The last generation

We are the first generation to feel the sting of climate change, and we are the last generation that can do something about it.” - Washington State Gov. Jay Inslee

Years ago, many of us thought of global warming as something that would happen “someday.” As it turns out, “someday” is now.

Since 2000, we’ve experienced 16 of the 17 warmest years on record  including 2016, the hottest year ever recorded. As the oceans warm, we’re learning that it’s no longer a question of if the Antarctic ice sheet will melt but how fast.

We’re fast approaching the point when scientists say climate change could tip toward catastrophe, with sea levels rising faster along our coasts, and storms growing more powerful, and droughts and other forms of extreme weather more disruptive.

A two-part challenge

Nobody, of course, wants to leave the next generation a world where heat waves, floods, droughts and worse are the “new normal,” everyday events in an increasingly dangerous world.

If we accept, as we must, the broad scientific consensus that our pollution is accelerating these changes, then this is our challenge: to stop putting carbon into our air, and to repower our society with clean, renewable energy such as solar, wind and energy efficiency.

The good news is that solutions like solar, wind and efficiency not only reduce carbon pollution. They also clean up our air, reduce asthma attacks, and promote energy independence.

The Clean Power Plan

Over the past eight years, we’ve made significant progress to reduce global warming pollution and to make sure we leave kids growing up today a cleaner, healthier planet.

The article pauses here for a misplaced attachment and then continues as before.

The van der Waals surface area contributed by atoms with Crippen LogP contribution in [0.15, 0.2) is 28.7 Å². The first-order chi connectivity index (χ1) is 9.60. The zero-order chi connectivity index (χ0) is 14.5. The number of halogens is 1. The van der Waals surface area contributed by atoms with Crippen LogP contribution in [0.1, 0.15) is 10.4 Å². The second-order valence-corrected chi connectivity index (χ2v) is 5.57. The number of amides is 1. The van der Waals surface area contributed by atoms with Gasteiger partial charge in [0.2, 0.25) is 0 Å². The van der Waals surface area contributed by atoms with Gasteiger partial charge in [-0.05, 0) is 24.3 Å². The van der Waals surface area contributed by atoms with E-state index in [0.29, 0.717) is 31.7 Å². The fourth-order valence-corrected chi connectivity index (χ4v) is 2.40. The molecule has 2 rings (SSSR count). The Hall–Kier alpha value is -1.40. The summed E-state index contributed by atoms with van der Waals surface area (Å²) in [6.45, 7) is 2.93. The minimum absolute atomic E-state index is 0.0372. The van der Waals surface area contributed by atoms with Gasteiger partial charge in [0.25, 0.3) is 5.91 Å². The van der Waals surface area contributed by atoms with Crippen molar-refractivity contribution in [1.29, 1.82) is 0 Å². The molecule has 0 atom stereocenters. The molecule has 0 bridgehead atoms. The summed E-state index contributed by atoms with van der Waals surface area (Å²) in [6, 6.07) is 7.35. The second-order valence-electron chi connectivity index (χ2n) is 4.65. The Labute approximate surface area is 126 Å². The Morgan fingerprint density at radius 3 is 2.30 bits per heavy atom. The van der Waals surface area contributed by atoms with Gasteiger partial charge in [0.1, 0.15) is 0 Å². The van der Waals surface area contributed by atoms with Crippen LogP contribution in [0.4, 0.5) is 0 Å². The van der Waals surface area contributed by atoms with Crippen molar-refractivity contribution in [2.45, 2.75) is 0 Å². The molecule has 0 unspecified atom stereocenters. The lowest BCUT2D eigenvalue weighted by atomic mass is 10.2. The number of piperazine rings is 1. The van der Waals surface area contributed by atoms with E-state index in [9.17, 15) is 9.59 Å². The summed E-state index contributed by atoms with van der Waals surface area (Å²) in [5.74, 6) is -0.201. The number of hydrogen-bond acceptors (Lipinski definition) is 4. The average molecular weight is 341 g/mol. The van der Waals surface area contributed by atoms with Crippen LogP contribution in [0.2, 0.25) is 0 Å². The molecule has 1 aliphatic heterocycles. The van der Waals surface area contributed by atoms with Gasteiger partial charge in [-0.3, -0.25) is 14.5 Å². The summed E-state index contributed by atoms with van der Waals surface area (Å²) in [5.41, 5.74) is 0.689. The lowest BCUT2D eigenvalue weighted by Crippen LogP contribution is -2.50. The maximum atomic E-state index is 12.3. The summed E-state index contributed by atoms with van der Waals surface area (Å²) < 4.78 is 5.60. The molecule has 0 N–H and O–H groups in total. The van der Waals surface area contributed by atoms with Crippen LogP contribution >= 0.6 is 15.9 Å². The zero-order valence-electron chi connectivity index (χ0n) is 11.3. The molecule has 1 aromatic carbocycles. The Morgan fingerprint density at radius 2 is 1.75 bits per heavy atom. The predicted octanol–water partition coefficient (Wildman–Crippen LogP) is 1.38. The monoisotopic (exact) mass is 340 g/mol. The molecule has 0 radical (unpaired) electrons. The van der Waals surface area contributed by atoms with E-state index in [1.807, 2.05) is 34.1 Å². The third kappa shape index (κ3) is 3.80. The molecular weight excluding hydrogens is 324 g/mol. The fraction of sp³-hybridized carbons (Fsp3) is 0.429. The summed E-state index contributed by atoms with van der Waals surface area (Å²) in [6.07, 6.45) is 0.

For example, in June 2014 President Obama moved forward with what The New York Times called “the strongest action ever taken by an American president to tackle climate change.”

His plan is called the Clean Power Plan and it would limit — for the first time ever — carbon pollution from dirty power plants.

Why power plants? The country’s more than 500 coal-fired power plants are America’s #1 source of global warming pollution — even bigger than cars and trucks. 

In fact, the Clean Power Plan would cut this pollution at least 30 percent by the end of the next decade. By giving the states the option to replace dirty coal plants with wind, solar and energy efficiency, it also has the potential to speed the shift to clean power. And the plan is an essential building block to the success of the president’s climate deal with China — which is itself the cornerstone to a broader global agreement. 

More than 8 million supporters

A recent poll shows that 2/3 of all Americans back the idea. Americans submitted more than 8 million comments asking the EPA to take action on the issue. More than 600,000 of these comments have come from our members and supporters.

Unfortunately, some members of Congress — including backers of the fossil fuel industry and those who still deny the overwhelming science behind climate change  have vowed to do everything in their power to block the plan.

What can and must we do to see that the Clean Power Plan remains in place?

First, in Congress, we must persuade enough representatives and senators to defend the Clean Power Plan and other necessary protections from repeal and rollback. 

Second, outside of Washington, we must persuade both Republican and Democratic governors who support clean energy to stand behind the Clean Power Plan  and thereby signal to Congress and the courts that blocking this plan will be politically unpopular.

Third, we must keep showing all of these officials that local leaders and the public are with us and willing to speak out on this issue  because we know when the public leads, our leaders will, eventually, follow. 

Protect our children's future